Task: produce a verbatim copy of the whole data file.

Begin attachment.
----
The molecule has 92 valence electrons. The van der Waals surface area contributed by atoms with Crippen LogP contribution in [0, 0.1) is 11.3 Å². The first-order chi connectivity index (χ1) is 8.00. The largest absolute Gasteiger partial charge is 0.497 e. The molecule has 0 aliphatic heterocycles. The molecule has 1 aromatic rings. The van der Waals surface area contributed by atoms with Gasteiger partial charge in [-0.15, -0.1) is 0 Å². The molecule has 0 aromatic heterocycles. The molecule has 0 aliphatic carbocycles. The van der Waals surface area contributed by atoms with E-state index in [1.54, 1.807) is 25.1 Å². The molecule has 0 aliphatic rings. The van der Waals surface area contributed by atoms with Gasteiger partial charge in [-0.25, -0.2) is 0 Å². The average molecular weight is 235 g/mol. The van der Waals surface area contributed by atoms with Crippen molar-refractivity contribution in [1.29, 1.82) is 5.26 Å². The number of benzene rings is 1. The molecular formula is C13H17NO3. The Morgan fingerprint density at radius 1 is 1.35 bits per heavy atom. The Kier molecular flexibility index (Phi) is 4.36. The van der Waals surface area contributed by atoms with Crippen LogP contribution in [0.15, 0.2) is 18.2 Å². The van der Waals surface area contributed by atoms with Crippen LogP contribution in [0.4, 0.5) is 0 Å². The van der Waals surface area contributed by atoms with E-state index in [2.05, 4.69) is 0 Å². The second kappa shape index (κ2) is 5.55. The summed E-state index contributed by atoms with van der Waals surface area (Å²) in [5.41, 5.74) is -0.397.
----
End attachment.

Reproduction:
The molecule has 92 valence electrons. The van der Waals surface area contributed by atoms with Crippen LogP contribution in [0, 0.1) is 11.3 Å². The first-order chi connectivity index (χ1) is 8.00. The largest absolute Gasteiger partial charge is 0.497 e. The molecule has 0 aliphatic heterocycles. The molecule has 1 aromatic rings. The van der Waals surface area contributed by atoms with Gasteiger partial charge in [-0.15, -0.1) is 0 Å². The molecule has 0 aromatic heterocycles. The molecule has 0 aliphatic carbocycles. The van der Waals surface area contributed by atoms with E-state index in [1.54, 1.807) is 25.1 Å². The molecule has 0 aliphatic rings. The van der Waals surface area contributed by atoms with Gasteiger partial charge in [-0.25, -0.2) is 0 Å². The average molecular weight is 235 g/mol. The van der Waals surface area contributed by atoms with Crippen molar-refractivity contribution in [1.29, 1.82) is 5.26 Å². The number of benzene rings is 1. The molecular formula is C13H17NO3. The Morgan fingerprint density at radius 1 is 1.35 bits per heavy atom. The Kier molecular flexibility index (Phi) is 4.36. The van der Waals surface area contributed by atoms with Crippen LogP contribution in [0.15, 0.2) is 18.2 Å². The van der Waals surface area contributed by atoms with Crippen LogP contribution in [0.4, 0.5) is 0 Å². The van der Waals surface area contributed by atoms with E-state index in [2.05, 4.69) is 0 Å². The second kappa shape index (κ2) is 5.55. The summed E-state index contributed by atoms with van der Waals surface area (Å²) in [5.41, 5.74) is -0.397.